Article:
I’m hoping that we can work something out. If what I outlined above is not possible, I am still hoping TFM could help me with reducing some of my moving costs. I am downsizing significantly for this move and only need a few of my larger belongings (which won’t fit into my pick-up) to make the journey from ON to BC. if the above scenario is not possible, I would like to know if TFM might give me 1-2 skid spots at the back of a trailer to put those larger belongings in. They would be: washer, bed (incl. mattress, frame, headboard), dresser, TV. Of course, with this option, I would still be looking at 10-14 days off work to complete the move of my personal vehicle and other belongings. Then there is also the question of getting back to Ontario from BC, to get back into my TFM truck. This move is stretching my financial resources to the maximum and I can’t see myself being in a position to spring for a flight from BC back to ON.


Please let me know what, if anything, TFM might be able to work out with me on this. Please understand that I am not trying to put any pressure on anyone, but the reality is that one month goes by awfully quick and there is not much time. Please have an answer for me, be it yay or nay, at your earliest convenience.


Mr. Czernewan testified that on 18 June 2014, Ms. Ellui told him that the Employer would not charge him for the use of the equipment to move his personal belongings to British Columbia. He explained that the reason was that it was cost effective for the Employer to move his belongings in 5 days rather than him taking off work for 2 weeks, which he contended would result in lost earnings for the Employer. Mr. Tregroning denied such an agreement. He did not agree with the reason put forward by Mr. Czernewan. He testified that Mr. Czernewan’s duties would have been covered by other drivers had he been absent.  While Ms. Ellui did not testify, it does not make sense that the Employer would have made its equipment available to Mr. Czernewan without charge.


Some time after the move to British Columbia, the Appellant closed the Delta terminal and Mr. Czernewan would have to work out a different terminal. The terminal was some distance away and Mr. Czernewan was not agreeable to the change and the longer commute. Ultimately the Appellant dismissed him, apparently related to a late delivery.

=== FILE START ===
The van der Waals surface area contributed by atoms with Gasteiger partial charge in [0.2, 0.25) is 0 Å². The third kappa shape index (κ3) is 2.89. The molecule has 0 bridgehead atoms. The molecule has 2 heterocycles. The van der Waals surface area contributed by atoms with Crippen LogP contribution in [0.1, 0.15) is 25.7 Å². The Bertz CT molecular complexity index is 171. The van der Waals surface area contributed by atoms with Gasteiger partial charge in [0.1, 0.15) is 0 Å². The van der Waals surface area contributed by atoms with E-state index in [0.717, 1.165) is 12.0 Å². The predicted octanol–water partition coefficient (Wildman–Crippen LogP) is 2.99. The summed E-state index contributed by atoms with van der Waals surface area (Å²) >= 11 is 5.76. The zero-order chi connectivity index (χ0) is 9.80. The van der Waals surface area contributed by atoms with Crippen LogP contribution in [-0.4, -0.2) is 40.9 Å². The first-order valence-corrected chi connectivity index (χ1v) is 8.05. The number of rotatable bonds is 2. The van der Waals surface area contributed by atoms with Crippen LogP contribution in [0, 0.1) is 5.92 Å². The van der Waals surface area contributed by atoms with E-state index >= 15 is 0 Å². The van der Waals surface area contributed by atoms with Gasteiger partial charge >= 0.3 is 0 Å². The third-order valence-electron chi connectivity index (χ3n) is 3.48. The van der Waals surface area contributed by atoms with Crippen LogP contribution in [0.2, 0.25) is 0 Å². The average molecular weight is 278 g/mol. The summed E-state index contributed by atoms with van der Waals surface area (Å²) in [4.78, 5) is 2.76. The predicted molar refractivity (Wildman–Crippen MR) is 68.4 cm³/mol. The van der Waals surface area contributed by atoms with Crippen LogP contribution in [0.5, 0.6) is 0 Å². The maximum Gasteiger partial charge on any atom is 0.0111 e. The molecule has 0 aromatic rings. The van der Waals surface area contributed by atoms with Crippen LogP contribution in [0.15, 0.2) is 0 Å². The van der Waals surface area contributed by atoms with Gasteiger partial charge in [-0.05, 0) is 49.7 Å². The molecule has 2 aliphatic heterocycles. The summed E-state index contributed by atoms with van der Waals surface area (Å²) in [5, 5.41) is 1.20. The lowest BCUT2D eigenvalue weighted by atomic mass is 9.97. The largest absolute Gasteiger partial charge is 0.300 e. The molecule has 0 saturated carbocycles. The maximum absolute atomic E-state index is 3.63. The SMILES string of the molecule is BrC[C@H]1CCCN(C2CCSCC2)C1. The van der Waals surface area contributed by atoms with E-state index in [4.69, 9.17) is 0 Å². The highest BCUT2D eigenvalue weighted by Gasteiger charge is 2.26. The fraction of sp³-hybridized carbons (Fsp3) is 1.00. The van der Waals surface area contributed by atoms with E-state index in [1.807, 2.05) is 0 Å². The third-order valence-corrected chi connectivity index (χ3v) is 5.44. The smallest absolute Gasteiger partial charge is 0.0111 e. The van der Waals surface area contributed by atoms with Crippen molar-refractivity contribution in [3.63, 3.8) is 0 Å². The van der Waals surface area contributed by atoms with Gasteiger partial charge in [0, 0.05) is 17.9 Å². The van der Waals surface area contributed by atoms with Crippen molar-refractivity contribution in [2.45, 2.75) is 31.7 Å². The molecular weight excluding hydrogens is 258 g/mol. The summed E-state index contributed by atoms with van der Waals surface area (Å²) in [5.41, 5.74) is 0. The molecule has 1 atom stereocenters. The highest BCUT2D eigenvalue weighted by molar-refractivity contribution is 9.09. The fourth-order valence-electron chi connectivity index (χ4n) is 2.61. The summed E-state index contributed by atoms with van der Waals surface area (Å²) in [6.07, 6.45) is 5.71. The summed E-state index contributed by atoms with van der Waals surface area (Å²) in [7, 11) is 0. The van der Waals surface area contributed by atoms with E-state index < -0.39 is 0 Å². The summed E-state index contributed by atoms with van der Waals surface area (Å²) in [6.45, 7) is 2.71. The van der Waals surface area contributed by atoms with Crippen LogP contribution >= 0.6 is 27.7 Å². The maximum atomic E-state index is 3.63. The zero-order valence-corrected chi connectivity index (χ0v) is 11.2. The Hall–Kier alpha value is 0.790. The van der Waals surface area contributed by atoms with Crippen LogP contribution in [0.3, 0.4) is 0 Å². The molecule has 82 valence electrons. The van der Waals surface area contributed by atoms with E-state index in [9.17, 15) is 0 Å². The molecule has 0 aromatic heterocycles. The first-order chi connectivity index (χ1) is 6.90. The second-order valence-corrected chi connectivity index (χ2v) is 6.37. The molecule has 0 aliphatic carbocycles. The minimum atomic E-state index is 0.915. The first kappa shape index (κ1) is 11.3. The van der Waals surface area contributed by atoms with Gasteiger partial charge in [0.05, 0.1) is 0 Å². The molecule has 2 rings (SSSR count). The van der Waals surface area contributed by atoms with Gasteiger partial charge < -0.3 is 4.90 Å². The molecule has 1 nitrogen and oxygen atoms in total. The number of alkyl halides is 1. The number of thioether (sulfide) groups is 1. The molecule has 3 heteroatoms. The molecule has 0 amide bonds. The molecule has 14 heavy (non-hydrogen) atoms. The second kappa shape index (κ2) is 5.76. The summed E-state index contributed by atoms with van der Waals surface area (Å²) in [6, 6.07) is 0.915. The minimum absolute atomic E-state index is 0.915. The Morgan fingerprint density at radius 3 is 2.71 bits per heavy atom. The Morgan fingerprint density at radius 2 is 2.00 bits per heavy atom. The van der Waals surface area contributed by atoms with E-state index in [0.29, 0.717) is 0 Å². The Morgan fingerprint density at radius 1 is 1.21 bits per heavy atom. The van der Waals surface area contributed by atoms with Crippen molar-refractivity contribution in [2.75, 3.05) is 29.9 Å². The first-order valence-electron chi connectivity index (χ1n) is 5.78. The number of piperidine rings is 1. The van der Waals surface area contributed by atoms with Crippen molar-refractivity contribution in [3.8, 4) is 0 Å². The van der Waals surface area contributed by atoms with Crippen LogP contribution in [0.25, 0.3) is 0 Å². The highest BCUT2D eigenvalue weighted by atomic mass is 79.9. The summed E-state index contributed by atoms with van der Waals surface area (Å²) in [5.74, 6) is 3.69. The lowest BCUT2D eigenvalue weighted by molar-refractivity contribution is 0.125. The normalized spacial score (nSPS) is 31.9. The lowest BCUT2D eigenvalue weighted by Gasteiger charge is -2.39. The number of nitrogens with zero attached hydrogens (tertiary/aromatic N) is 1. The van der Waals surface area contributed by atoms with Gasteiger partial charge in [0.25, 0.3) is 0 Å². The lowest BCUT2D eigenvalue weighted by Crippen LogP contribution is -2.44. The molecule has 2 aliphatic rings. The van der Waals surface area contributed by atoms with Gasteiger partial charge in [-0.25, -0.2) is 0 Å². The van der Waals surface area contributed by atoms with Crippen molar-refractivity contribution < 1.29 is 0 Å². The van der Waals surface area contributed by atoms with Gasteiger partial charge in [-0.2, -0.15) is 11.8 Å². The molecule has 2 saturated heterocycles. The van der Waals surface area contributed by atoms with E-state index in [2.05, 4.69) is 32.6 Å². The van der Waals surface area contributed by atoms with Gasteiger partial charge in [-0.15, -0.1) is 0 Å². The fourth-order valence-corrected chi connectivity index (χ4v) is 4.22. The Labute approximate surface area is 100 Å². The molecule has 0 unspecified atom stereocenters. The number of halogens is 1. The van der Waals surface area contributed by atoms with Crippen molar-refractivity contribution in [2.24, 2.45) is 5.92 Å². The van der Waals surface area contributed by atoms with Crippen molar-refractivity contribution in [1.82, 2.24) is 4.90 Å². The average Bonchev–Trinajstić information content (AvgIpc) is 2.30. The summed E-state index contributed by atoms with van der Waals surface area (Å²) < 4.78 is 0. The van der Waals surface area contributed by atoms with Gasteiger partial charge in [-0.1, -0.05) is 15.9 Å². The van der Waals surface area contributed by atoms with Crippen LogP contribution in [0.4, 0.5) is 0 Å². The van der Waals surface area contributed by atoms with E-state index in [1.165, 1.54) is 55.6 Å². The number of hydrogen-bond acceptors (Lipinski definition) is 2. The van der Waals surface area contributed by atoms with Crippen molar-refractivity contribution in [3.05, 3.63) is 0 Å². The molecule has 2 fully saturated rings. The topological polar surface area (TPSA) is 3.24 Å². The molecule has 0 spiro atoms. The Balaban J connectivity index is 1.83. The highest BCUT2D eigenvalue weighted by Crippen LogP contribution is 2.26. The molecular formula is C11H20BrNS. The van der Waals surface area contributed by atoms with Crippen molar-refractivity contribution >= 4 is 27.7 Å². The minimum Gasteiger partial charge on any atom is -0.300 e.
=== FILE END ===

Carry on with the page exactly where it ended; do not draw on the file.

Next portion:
Mr. Czernewan’s last working day was 29 July 2014. The Appellant deducted the amount of its costs of moving his personal belongings from Mr. Czernewan’s final pay cheque in August 2014. The amount deducted was $3,104.64. The Appellant presented in evidence a ”screenshot” of an invoice issued by the Appellant to Mr. Czernewan dated 22 August 2014 in the amount of $2,100 plus fuel surcharge and tax, for a total of $3,104.64. The $2,100 represented the regular price of $125 per container foot, less a $25 employee discount.


On 5 August 2014, Ms. Tanguay emailed Mr. Czernewan asking him for his “instructions to forfeit pay for the moving costs and [his] instruction that [he] would cover any shortfall.” The costs of the moving were stated to be $2,100, which, on the evidence, was the first time any specific amount had come up. In his response to the email, Mr. Czernewan stated, among others, that the Employer did not have the right to make the deduction under the Code.   He did not, however, refer to the alleged 18 June agreement. In cross-examination Mr. Czernewan explained that his mind was preoccupied with the claim for $2,100 and the alleged late delivery. I do not accept his explanations. It makes little sense that he did not to refer to the agreement with Ms. Ellui in his communications with Ms. Tanguay if, in fact, there was such an agreement. After all, if there was such an agreement, he did not owe the Employer for the move. In my view there was, at most, some vague arrangement between the Employer and Mr. Czernewan that he would compensate the Employer for the use of its equipment.